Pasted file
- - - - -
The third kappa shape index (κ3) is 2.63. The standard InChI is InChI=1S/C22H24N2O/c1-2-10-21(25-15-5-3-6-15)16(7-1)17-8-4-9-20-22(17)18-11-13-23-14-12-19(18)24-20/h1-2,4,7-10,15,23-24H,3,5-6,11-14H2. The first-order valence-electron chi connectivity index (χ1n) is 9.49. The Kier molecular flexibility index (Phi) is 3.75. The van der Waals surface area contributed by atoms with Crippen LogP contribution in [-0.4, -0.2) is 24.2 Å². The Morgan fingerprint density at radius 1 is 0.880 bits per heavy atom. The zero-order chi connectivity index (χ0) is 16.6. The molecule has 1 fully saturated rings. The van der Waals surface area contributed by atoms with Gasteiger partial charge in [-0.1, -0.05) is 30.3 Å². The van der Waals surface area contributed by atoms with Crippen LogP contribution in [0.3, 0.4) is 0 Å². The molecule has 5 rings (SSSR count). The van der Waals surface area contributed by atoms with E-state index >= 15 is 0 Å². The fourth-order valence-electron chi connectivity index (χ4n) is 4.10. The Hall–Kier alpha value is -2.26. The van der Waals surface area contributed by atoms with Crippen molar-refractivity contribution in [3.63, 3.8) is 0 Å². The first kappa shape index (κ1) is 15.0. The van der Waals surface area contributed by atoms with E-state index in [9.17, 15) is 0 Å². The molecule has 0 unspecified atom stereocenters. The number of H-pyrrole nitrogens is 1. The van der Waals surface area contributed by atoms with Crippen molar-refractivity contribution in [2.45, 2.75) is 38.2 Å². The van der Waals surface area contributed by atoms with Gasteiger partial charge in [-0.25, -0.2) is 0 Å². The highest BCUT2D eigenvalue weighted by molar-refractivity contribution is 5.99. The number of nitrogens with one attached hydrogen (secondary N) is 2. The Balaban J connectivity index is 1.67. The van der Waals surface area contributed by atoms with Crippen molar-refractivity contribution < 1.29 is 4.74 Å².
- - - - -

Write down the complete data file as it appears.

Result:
The third kappa shape index (κ3) is 2.63. The standard InChI is InChI=1S/C22H24N2O/c1-2-10-21(25-15-5-3-6-15)16(7-1)17-8-4-9-20-22(17)18-11-13-23-14-12-19(18)24-20/h1-2,4,7-10,15,23-24H,3,5-6,11-14H2. The first-order valence-electron chi connectivity index (χ1n) is 9.49. The Kier molecular flexibility index (Phi) is 3.75. The van der Waals surface area contributed by atoms with Crippen LogP contribution in [-0.4, -0.2) is 24.2 Å². The Morgan fingerprint density at radius 1 is 0.880 bits per heavy atom. The zero-order chi connectivity index (χ0) is 16.6. The molecule has 1 fully saturated rings. The van der Waals surface area contributed by atoms with Gasteiger partial charge in [-0.1, -0.05) is 30.3 Å². The van der Waals surface area contributed by atoms with Crippen LogP contribution in [0.3, 0.4) is 0 Å². The molecule has 5 rings (SSSR count). The van der Waals surface area contributed by atoms with E-state index >= 15 is 0 Å². The fourth-order valence-electron chi connectivity index (χ4n) is 4.10. The Hall–Kier alpha value is -2.26. The van der Waals surface area contributed by atoms with Crippen molar-refractivity contribution in [3.63, 3.8) is 0 Å². The first kappa shape index (κ1) is 15.0. The van der Waals surface area contributed by atoms with E-state index in [9.17, 15) is 0 Å². The molecule has 0 unspecified atom stereocenters. The number of H-pyrrole nitrogens is 1. The van der Waals surface area contributed by atoms with Crippen molar-refractivity contribution in [2.45, 2.75) is 38.2 Å². The van der Waals surface area contributed by atoms with Gasteiger partial charge in [-0.25, -0.2) is 0 Å². The highest BCUT2D eigenvalue weighted by molar-refractivity contribution is 5.99. The number of nitrogens with one attached hydrogen (secondary N) is 2. The Balaban J connectivity index is 1.67. The van der Waals surface area contributed by atoms with Crippen molar-refractivity contribution < 1.29 is 4.74 Å².